TEL AVIV —Three months after my friend Tamy’s husband died from melonoma at age 45, she donated her long hair so that a young cancer patient could wear it in a new wig. I decided to do the same.
The Zichron Menachem foundation, a cancer charity for children and their families, agreed to my unusual request to follow my donated locks to their eventual recipient.
The journey begins with Deborah Paryenty, a hairdresser and volunteer wigmaker for Zichron Menachem, who looks at my braid and begins searching in a box by her feet for others that might match. When they lay together on the table, she caresses them distractedly. Later, she will take them home, wash them carefully and put them in an oven, so the braids can dry slowly.
Our next meeting, a few weeks later, is at her workplace in Jerusalem. Anyone who has ever done delicate work with an industrial sewing machine would be amazed by what she can accomplish in three or four hours. She cuts black interfacing textile — very thin with the consistency of paper — into 1.5-centimeter-long stripes, folds them in half, inserts the strands of hair she has chosen and lays them gently under the sewing machine until it becomes a “tressing,” a kind of chain of real hair.
“Girls who have lost their hair always want the hair they had before,” she says, “so that people won’t notice that something has changed. That’s why I ask to see old photos of the girls.”
Amir Eliyahu, a well-known hairdresser in Tel Aviv, was the one who did the honors when it was time to get out the scissors. He braided my hair and began cutting it very slowly so the photographer could photograph it. When he finished the last cut, I heard clapping around me. This actually bothered me, and there is something very intimate and personal about this process.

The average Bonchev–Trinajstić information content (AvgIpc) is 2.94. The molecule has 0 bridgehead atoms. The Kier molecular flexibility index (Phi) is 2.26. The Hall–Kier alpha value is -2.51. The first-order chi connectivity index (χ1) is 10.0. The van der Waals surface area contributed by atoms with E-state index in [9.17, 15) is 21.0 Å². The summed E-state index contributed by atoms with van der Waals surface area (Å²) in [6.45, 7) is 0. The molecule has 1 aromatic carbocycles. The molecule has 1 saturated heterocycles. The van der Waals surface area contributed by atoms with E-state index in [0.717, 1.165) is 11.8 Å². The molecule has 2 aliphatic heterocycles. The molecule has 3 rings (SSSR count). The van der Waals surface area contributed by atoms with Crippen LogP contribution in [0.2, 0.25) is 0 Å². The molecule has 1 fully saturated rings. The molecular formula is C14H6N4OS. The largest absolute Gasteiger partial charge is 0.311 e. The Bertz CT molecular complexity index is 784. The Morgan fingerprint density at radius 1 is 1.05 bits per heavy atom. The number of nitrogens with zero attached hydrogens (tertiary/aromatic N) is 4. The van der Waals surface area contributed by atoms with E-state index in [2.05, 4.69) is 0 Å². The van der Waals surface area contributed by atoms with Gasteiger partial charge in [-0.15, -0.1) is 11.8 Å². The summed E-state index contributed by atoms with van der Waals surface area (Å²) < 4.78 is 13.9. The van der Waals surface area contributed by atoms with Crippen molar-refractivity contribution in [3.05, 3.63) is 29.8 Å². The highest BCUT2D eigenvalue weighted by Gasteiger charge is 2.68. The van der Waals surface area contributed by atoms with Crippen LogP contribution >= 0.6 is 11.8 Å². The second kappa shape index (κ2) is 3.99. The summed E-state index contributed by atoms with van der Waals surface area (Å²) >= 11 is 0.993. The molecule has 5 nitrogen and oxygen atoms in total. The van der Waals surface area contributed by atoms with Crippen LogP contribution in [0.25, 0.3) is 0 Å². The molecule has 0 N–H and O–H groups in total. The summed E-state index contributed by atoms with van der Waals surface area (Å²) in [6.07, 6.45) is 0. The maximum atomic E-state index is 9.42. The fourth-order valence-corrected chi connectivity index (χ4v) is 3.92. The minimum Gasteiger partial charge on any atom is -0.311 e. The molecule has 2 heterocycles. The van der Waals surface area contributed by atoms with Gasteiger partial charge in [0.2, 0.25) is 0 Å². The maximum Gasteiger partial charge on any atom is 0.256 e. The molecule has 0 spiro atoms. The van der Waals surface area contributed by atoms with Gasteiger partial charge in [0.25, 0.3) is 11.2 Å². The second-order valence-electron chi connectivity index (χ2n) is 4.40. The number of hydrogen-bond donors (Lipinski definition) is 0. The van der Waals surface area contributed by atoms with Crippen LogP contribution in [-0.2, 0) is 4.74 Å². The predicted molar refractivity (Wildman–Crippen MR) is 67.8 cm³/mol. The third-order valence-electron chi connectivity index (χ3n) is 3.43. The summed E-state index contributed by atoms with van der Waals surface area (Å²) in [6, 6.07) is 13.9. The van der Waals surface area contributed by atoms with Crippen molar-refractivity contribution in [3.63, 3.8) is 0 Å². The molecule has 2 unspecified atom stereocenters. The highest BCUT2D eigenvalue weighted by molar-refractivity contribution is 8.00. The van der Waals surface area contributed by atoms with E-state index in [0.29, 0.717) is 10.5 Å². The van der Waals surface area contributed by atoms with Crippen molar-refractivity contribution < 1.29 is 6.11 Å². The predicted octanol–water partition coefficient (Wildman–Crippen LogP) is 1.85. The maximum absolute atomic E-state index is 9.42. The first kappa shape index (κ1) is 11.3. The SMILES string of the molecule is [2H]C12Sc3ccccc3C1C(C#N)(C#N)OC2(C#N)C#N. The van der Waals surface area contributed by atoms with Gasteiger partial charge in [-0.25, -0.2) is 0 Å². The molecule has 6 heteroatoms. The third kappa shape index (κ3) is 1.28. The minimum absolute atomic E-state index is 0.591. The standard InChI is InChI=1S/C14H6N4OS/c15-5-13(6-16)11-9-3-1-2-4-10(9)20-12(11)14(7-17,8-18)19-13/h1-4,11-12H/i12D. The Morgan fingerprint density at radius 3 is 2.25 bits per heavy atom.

From donor to patient
A few weeks ago Esty Schwartz, who is responsible for the foundation’s hair donation and wigs, called me and told me about a 14-year-old girl named Gal Yogev, whose hair was like mine before she lost it. In March 2013, Yogev was diagnosed with sarcoma and has been treated ever since.
In anticipation for our meeting at the hospital, I put on a robe, gloves and a mask and went into the isolation room. Gal was sitting on the bed looking quite pale and very embarrassed.
There is something not terribly inviting about a wig on a Styrofoam head that is wrapped with cellophane paper and a pink ribbon. Yes, it’s a gift with meaning, but it also underlines an absence. As I give her the wig, she very quietly says thank you and puts it on the other side of the bed.
And this is the moment when my narrative takes an unexpected turn. Because Gal doesn’t want a wig. She is comfortable with her baldness.
“If somebody stares, I stare back,” she says.
Her mother Jacky explains that her daughter feels “no need” to hide it. “At the beginning, she wore a bandana, but after a while she stopped. She likes it like that.”
Gal says she agreed to go through with the process because she wants people to donate their hair. “I wanted to raise awareness, because there are many girls whose baldness disturbs them very much.”
Jacky says that for her and her daughter the real difficulties don’t include Gal’s lack of hair. “The difficulties are the low blood counts, the sensitivity to heat, infections. These are things that are much more complicated to deal with than the treatment itself and the hair loss.”
When I ask Gal what she plans to do with the wig, she smiles and says, “I will keep it as a souvenir.”